b) Still as stated in the introduction "Babylon" is more than that. It was the first place where an organized rebellion against God occurred and the bible ends with it being destroyed. I argue in this lesson it is both literal in the past tense sense and in a future tense some way. My point is as I go through this lesson, don't just see it as Jeremiah correctly predicting an event in history (the conquering of Babylon), but realize it's a prediction of what God will do in our lives, the avoidance of living for things other than God and the consequences of that lifestyle choice.
c) OK I got that speech out of my system, time to take on specific verses.
d) The "spirit of a destroyer" in this case is the Medo-Persian Empire. The point is just as God used the Babylonian Empire as His source of judgment, so He's using this other empire as a source of judgment against Babylon. We'll get to the why in a bit.
e) The reference to Leb Kamai is simply a nickname for the locals. It'd be like God saying He is wiping out New York City and all the Americans there. (As an illustration.)
7. Verse 2: I will send foreigners to Babylon to winnow her and to devastate her land; they will oppose her on every side in the day of her disaster.
a) So why the reference to "foreigners"? Part of it is to show that God's not using the Israel as a source of judgment.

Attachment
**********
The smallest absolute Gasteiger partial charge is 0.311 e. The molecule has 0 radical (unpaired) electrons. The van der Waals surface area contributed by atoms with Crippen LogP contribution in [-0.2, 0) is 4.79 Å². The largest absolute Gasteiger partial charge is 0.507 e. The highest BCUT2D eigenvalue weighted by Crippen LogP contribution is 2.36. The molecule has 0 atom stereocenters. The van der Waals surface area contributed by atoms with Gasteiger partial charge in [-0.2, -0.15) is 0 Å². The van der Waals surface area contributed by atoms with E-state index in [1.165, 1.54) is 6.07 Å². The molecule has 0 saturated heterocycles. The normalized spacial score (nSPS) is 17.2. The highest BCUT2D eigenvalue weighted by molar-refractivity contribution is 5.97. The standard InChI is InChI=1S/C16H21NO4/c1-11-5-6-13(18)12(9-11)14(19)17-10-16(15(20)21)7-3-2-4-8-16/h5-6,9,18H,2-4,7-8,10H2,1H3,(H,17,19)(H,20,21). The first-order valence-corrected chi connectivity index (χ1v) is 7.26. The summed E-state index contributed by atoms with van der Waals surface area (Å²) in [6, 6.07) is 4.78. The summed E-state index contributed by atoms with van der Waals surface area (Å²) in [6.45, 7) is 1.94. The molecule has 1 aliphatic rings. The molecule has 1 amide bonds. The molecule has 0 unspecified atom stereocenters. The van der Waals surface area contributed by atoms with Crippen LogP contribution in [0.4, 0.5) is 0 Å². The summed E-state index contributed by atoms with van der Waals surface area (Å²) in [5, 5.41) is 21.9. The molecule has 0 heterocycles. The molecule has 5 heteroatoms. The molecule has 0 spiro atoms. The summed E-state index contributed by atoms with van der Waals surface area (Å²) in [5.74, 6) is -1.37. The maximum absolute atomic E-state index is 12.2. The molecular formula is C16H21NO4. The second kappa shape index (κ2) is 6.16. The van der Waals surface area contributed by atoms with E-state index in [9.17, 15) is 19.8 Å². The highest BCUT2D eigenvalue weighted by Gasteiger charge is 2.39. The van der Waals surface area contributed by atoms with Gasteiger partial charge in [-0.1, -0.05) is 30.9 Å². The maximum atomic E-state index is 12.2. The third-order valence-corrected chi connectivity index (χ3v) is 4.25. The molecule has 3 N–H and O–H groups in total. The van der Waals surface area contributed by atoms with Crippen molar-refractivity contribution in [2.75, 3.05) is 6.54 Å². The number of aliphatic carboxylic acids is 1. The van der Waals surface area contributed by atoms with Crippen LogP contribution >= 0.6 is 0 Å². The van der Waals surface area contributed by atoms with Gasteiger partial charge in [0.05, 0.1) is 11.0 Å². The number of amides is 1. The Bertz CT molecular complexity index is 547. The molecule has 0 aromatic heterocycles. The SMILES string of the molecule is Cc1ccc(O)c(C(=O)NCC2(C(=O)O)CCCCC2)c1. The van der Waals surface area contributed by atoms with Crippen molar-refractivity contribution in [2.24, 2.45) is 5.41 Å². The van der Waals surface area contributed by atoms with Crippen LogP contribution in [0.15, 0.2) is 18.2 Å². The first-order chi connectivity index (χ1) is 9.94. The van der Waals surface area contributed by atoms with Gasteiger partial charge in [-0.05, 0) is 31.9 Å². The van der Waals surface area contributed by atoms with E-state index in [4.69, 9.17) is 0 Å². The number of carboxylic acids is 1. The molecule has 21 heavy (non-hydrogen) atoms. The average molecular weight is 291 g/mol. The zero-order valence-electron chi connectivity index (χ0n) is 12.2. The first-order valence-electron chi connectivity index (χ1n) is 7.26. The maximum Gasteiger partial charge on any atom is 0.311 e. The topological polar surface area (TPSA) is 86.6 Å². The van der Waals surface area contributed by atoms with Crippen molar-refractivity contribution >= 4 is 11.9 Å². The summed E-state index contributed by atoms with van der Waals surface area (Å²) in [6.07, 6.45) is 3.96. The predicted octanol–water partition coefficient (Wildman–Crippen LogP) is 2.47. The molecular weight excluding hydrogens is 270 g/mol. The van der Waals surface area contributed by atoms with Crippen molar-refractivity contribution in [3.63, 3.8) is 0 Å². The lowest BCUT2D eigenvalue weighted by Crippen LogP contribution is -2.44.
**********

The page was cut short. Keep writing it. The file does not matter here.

b) Let's get to the big question: If it was God's will for Babylon to destroy the land of Israel as well as other countries in the neighborhood, why is God punishing Babylon?
i) For starters, even though the king at the time of the conquering did honor the God over the local deities, by the time "grandson" was on the throne, it was back to the idols that dominated the Babylonian empire.
ii) Also keep in mind the Babylonians didn't just come into Jerusalem and say, "All of you get on the bus, you're out of here". They murdered and starved to death lots of people including a lot of innocent children and women.
iii) They also burned God's temple to the ground and this retribution is part of a plan to show that "God's God, deal with it!"
iv) Finally, it's a model for us to show what happens to any place or system that puts fame, fortune and power above God. Just as Babylon went down, so will the world that refuses to honor Him as God.
v) By the way, we'll get a lot more verses on why Babylon's going down in this text.
8. Verse 3: Let not the archer string his bow, nor let him put on his armor. Do not spare her young men; completely destroy her army. 4 They will fall down slain in Babylon, fatally wounded in her streets.
a) So in Verse 3, who is the "archer not (note that word) using his bow and arrow or putting on their armor for warfare"? The Babylonians. It is famous for being conquered without a battle. As I explained in the last lesson, the key aspect of its conquering was the Persians diverting the Euphrates River and their solders went in under the gate. Again, remember Jeremiah predicted this long before it occurred. He wasn't alive at the "70 year" mark. God just told him the city won't be defended as it was being conquered. It's the key point here. Those soldiers on duty or guarding the king died fairly quickly as the Medo-Persian army came in that city.
b) So will the "final" Babylon be destroyed the same way? Revelation Chapter 18 implies it'll be wiped out, so I don't think there will be much defense of that as well!
9. Verse 5: For Israel and Judah have not been forsaken by their God, the LORD Almighty, though their land is full of guilt before the Holy One of Israel.